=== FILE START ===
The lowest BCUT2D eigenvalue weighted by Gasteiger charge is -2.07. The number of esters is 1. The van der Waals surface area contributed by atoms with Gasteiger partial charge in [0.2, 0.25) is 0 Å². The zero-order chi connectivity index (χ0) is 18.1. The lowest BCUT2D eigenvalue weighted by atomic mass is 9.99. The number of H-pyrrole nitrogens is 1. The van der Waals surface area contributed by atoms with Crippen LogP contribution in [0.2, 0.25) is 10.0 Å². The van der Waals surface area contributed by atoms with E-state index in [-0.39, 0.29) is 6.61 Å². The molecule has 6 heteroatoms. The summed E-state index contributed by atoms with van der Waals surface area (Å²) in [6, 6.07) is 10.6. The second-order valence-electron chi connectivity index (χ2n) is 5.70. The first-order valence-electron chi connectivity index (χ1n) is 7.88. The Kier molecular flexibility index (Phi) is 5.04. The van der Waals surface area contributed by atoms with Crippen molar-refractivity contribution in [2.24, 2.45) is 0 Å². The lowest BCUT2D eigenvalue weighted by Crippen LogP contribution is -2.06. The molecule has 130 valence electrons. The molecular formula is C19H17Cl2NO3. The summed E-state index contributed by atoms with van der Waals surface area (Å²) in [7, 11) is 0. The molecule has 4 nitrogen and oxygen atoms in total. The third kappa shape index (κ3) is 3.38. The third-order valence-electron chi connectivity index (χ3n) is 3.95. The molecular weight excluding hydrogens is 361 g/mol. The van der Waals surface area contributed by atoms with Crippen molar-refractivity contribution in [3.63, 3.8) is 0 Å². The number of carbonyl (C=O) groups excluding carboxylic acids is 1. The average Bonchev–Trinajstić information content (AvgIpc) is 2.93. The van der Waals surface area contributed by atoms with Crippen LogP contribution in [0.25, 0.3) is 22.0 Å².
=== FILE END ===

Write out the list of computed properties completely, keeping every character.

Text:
The lowest BCUT2D eigenvalue weighted by Gasteiger charge is -2.07. The number of esters is 1. The van der Waals surface area contributed by atoms with Gasteiger partial charge in [0.2, 0.25) is 0 Å². The zero-order chi connectivity index (χ0) is 18.1. The lowest BCUT2D eigenvalue weighted by atomic mass is 9.99. The number of H-pyrrole nitrogens is 1. The van der Waals surface area contributed by atoms with Crippen LogP contribution in [0.2, 0.25) is 10.0 Å². The van der Waals surface area contributed by atoms with E-state index in [-0.39, 0.29) is 6.61 Å². The molecule has 6 heteroatoms. The summed E-state index contributed by atoms with van der Waals surface area (Å²) in [6, 6.07) is 10.6. The second-order valence-electron chi connectivity index (χ2n) is 5.70. The first-order valence-electron chi connectivity index (χ1n) is 7.88. The Kier molecular flexibility index (Phi) is 5.04. The van der Waals surface area contributed by atoms with Crippen molar-refractivity contribution in [2.24, 2.45) is 0 Å². The lowest BCUT2D eigenvalue weighted by Crippen LogP contribution is -2.06. The molecule has 130 valence electrons. The molecular formula is C19H17Cl2NO3. The summed E-state index contributed by atoms with van der Waals surface area (Å²) in [7, 11) is 0. The molecule has 4 nitrogen and oxygen atoms in total. The third kappa shape index (κ3) is 3.38. The third-order valence-electron chi connectivity index (χ3n) is 3.95. The molecular weight excluding hydrogens is 361 g/mol. The van der Waals surface area contributed by atoms with Crippen molar-refractivity contribution in [3.63, 3.8) is 0 Å². The number of carbonyl (C=O) groups excluding carboxylic acids is 1. The average Bonchev–Trinajstić information content (AvgIpc) is 2.93. The van der Waals surface area contributed by atoms with Crippen LogP contribution in [0.25, 0.3) is 22.0 Å².